Please read the general Ethos and Conditions for general information and also the theatre section as many of the FAQs on staging will be answered there. You are likely to be sharing the same venues as our theatre shows.
If your show is accepted your slot is likely to be earlier in the day. We have slots as early as 9.30am as some of our venues have licences that allow family audiences before a certain time. Later slots in some venues are possible, but please note these are sought after by shows from other sections.
Our Children’s shows are not creches and a responsible adult should be in charge of children at all times. Exactly what ‘in charge’ means depends on the age of the child and the target age of the show, but the Free Fringe does not take responsibility for anything happening to unsupervised children. You will need to make this clear for your show. If a parent attempts to dump their children on you and go away, you should for your own sake stop them, and put appropriate wording on your fliers.
Although we do not require you to be DBS-cleared when doing a Children’s show, it is an issue, and people doing shows for children can be vulnerable to false accusations. Please bear this in mind.
It is best to put the age-suitability of your show on your fliers.
I personally try and give you the best room I can offer you FIRST. I don’t try and start a negotiation if it can possibly be avoided. You are likely to get a less suitable room (in my opinion) for your show if you negotiate. Thus, you must let me know if there are times you cannot do in your application.
Later applications may get better spots than early ones as gaps begin to appear.
PBH Free Fringe is absolutely the best thing you can perform on. Asking to change your slot because a ticketed venue has demanded you play your spot offered by them means in all likelihood you will get a less preferable slot from us. This is unavoidable.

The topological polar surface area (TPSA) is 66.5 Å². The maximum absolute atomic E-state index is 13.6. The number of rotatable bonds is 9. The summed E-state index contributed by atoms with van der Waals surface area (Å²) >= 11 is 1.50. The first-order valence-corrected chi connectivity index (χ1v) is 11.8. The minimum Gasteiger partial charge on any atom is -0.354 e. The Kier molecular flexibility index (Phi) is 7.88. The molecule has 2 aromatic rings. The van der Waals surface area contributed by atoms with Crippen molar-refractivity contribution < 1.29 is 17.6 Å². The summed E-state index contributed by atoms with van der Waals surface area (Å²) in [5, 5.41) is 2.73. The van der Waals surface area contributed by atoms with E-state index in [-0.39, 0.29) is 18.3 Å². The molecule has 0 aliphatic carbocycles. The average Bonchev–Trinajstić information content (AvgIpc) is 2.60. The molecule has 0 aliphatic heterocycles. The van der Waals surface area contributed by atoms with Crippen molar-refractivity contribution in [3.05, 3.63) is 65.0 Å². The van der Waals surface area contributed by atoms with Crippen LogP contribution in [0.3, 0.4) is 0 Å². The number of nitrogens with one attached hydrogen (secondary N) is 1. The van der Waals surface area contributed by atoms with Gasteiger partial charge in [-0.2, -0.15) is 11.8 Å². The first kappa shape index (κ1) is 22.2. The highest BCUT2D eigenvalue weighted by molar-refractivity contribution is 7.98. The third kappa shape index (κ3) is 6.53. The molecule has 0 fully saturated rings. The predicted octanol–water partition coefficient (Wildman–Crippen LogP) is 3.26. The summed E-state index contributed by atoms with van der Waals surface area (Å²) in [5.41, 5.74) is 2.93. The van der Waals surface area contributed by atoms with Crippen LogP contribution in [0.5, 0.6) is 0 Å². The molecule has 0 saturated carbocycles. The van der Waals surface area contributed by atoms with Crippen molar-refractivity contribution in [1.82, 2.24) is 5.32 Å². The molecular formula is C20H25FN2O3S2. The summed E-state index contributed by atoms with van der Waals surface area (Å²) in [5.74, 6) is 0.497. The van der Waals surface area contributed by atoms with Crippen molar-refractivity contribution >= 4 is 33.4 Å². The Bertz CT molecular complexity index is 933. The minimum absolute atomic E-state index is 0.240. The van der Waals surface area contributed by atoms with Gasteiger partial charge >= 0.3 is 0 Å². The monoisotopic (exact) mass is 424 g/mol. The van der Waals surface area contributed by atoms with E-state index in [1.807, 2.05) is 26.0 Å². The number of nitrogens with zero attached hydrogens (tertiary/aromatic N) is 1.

I am a volunteer. Making me work hard for nothing on your individual application will not go down well. You don’t like working for nothing – neither do I, so make my life easy, please!
The Big Fat Fringe Programme early bird deadline is not one we adhere to. Please don’t ask us to.
Mistakes occur. They’re rare, but they happen. In the event that one does, please bear in mind it has not been done on purpose. As a performer myself for over twenty years, I am well aware that it is infuriating to feel like you are being treated second best but it’s not the case. I know only too well how important your show is to you (mine is to me!) and I do my best for every application.
I treat each year as a clean slate, wherever possible.
If you have previously spent thousands of pounds on a show, it will hopefully have got the support that the money paid for. I will reiterate that we are all volunteers. We don’t send your press releases, we don’t sort out your technical requirements, we don’t provide technicians, we don’t design flyers for you or find you accommodation. Be nice, we’ll be nice back.
Paul B Edwards
This is different. Bands and performers are booked on a slot-by-slot basis, not as full runs. If you want a run of a music show, you probably fall into a different genre, with a theme or story to tell.
Otherwise, for regular gigs, don’t use the online form, but contact [email protected] We’ll know what music venues we have somewhat later in the year.
SCIENCE AND RATIONALISM
Our smallest section, but a proud one. For many years we have hosted the shows of the Edinburgh Skeptics, as well as science-based shows by such artists as Robin Ince, Helen Arney, Professor Richard Wiseman and Baba Brinkman.
We tend to programme these shows in the same venues as our Comedy-section shows, but will programme them elsewhere if the show itself seems to warrant that. Each case is different.
Shows must be entertaining. If they’re so entertaining that they become Comedy, then you have a choice of genres. Unremitting lectures are not really suitable unless the lecturer is very famous, and even then the material comes across better if entertainingly presented.
Shows must also not proselytise. You may be passionate about what you believe in, but your show’s objective should not be to convert people, or even worse pressure them to join something.